Noise after timing belt and water pump replacement


#1

I had the timing belt, water pump and thermostat replaced on my '97 RAV4. The next morning while braking at a red light I heard a rapidly repeating sound that sounded like metal on metal. The car never made that sound again but now I’m hearing a noise coming from the passenger side of the engine (timing belt side). When the engine is cold I don’t hear it. After driving a while its starts, then once the engine warms up it generally goes away (except for this morning which was the coldest morning since this started, temps in the 40s). I was only hearing the noise when the car was stopped either in drive or reverse (reverse sounded louder) if I lightly let up on the brake pedal (there’s no pulsing in the brake pedal). Once under way the sound goes away. This morning it was making the sound virtually every time I came to a stop (once the car warmed up) even with my foot firmly on the brake pedal. I recorded the sound Saturday while standing still with the car in drive and my foot slightly easing up on the brake pedal. The sound starts at the 20:30 mark, any idea as to what it could be?


#2

bzb882
"I had the timing belt, water pump and thermostat replaced on my '97 RAV4."

How long ago?

I’m curious. Why are you not returning to the shop that did the maintenance work, rather than asking us, if you suspect it has to do with the work?
CSA


#3

I’ll agree with CSA. Get that car back to the shop and ask them to find that noise. It may be that the timing belt tension isn’t correct. BTW, is the engine a V-6 or I-4? I saw several of the rear wheel drive 3.0 Toyotas with badly worn crankshaft keyways caused by timing belt slack. They required a new crank and harmonic balancer.


#4

Good question. I brought it back to the shop last Friday. The mechanic told me he drove the car around and didn’t hear the noise. If I could have some idea as to what’s going on before taking it back in, I’m thinking that would be helpful,


#5

Get a mechanic’s stethascope and use the wand to isolate the noise. When you narrow down the source the shop should make an effort to determine the cause. And when you return to the shop ask what they will do if the timing belt fails and results in extensive damage.


#6

Ironically, just a few hours ago I was discussing timing belts with a fellow old fart. We were discussing all the problems from the timing not being properly reset, and our feeling that multitudes of problems caused by timing belt work over the years might have been a factor in manufacturers’ decisions to go to chains… I cannot think of one manufacturer that uses belts anymore.

Yeah, IMHO this is the shop’s responsibility to diagnose and correct.


#7

Can’t say for sure if this is the OP"s problem, but I had something like that happen one time I replaced the water pump on my Ford truck. As part of that process I flushed the cooling system, using a flushing product designed to dissolve cooling system deposits. At the time I used a reverse-flow-flush process. Then with the new pump, after a day or two, the front of the engine started making a scraping noise, more evident at idle than driving down the road. It turned out some marble sized pieces of calcified-junk has dislodged in the cooling system and were scraping against the impeller of the water pump.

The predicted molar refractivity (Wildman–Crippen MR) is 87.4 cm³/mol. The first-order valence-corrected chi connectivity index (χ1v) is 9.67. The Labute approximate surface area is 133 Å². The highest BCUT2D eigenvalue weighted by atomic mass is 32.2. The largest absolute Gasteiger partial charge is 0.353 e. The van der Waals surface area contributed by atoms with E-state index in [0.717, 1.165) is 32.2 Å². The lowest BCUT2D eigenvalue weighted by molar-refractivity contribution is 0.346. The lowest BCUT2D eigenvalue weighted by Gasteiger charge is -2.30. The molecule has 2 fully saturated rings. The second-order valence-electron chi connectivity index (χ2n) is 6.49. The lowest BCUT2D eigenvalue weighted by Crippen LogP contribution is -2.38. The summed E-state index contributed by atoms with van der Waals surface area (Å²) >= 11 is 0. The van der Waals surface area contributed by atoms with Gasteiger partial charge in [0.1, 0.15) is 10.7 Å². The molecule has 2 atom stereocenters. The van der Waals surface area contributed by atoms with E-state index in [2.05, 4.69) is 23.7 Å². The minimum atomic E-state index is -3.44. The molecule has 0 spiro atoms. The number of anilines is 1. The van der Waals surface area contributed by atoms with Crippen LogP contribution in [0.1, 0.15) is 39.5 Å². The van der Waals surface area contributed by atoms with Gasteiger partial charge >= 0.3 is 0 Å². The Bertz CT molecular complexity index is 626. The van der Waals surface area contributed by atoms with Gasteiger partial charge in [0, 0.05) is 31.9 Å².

#8

Your recording means almost nothing. We hear all kinds of noise,as if you’re walking in crunchy snow or you’re under the hood shaking the air filter housing, then it goes silent except for occasional passing traffic.Without narration we don’t know what you’re doing.
At one point it sounds like the belt is shredding and hitting the plastic timing covers. Not likely. I would suspect a loose pulley namely power steering.Could be the motormount is loose.Take it back, get written work order that it was reinspected.


#9

let us know the outcome. Is check engine light on? What is code?


#10

If this noise appeared directly after the T belt service…TRUST US… Get the shop that did the work to live with the car for a few days. You want them to own this. What can happen with failed, suspect new, or not replaced parts during the T belt service are NOT pretty. Put it thisa way… Out of the 5 last cars I have purchased for a song…4 of them Grenaded the T belt. I buy them…fixed them…and sold them, fully repaired and at a massive profit margin. If I was paying a shop to do the work it would not work out financially…by any means.

I myself have done so many T Belts I truly cannot count them… If I hear any noises… I STOP…and get to the bottom of it…POST HASTE. A lot of us know what happens if the T belt fails…but few know the actual detail by detail damage that must be remedied… Trust me you do not want a crash course in this.

It could be something simple…the problem is…that simple thing is buried under the Timing belt cover and takes a lot of “getting to it work” just to get to the part…worse is the fact that every component under that cover relies on the other to function flawlessly…there can be no weak link…they all fall if one piece fails… This may be something outside the t belt cover…but for Pete Sakes get the shop to get to the bottom of it. Because I promise you do not want the lovely gifts something like this can produce.

Blackbird


#11

Completely agree with Blackbird. The shop that did the work needs to keep it for a few days so that they can narrow it down. I was always taught that if a new noise or problem appears after I made a repair, the likelihood is that I created it. The shop needs to track it down right now.